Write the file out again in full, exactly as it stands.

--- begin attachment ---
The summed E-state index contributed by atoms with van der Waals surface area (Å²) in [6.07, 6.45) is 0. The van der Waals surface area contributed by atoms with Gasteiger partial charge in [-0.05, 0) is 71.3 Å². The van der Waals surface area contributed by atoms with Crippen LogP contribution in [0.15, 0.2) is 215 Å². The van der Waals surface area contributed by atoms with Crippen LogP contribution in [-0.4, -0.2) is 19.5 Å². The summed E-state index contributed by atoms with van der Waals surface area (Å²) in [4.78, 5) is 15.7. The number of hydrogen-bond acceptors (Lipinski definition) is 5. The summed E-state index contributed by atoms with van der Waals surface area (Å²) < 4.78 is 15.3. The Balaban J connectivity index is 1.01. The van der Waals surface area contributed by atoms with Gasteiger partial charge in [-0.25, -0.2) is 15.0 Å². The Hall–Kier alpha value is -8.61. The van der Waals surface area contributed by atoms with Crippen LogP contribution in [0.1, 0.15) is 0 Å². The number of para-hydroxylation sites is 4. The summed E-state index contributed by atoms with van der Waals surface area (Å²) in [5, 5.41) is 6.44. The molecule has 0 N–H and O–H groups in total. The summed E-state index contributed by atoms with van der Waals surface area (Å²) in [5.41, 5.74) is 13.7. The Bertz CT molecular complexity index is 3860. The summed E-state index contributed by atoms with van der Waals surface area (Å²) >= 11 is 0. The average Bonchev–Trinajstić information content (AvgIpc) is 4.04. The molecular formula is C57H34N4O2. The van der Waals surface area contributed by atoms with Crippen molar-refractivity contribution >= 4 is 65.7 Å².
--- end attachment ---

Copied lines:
The summed E-state index contributed by atoms with van der Waals surface area (Å²) in [6.07, 6.45) is 0. The van der Waals surface area contributed by atoms with Gasteiger partial charge in [-0.05, 0) is 71.3 Å². The van der Waals surface area contributed by atoms with Crippen LogP contribution in [0.15, 0.2) is 215 Å². The van der Waals surface area contributed by atoms with Crippen LogP contribution in [-0.4, -0.2) is 19.5 Å². The summed E-state index contributed by atoms with van der Waals surface area (Å²) in [4.78, 5) is 15.7. The number of hydrogen-bond acceptors (Lipinski definition) is 5. The summed E-state index contributed by atoms with van der Waals surface area (Å²) < 4.78 is 15.3. The Balaban J connectivity index is 1.01. The van der Waals surface area contributed by atoms with Gasteiger partial charge in [-0.25, -0.2) is 15.0 Å². The Hall–Kier alpha value is -8.61. The van der Waals surface area contributed by atoms with Crippen LogP contribution in [0.1, 0.15) is 0 Å². The number of para-hydroxylation sites is 4. The summed E-state index contributed by atoms with van der Waals surface area (Å²) in [5, 5.41) is 6.44. The molecule has 0 N–H and O–H groups in total. The summed E-state index contributed by atoms with van der Waals surface area (Å²) in [5.41, 5.74) is 13.7. The Bertz CT molecular complexity index is 3860. The summed E-state index contributed by atoms with van der Waals surface area (Å²) >= 11 is 0. The average Bonchev–Trinajstić information content (AvgIpc) is 4.04. The molecular formula is C57H34N4O2. The van der Waals surface area contributed by atoms with Crippen molar-refractivity contribution >= 4 is 65.7 Å².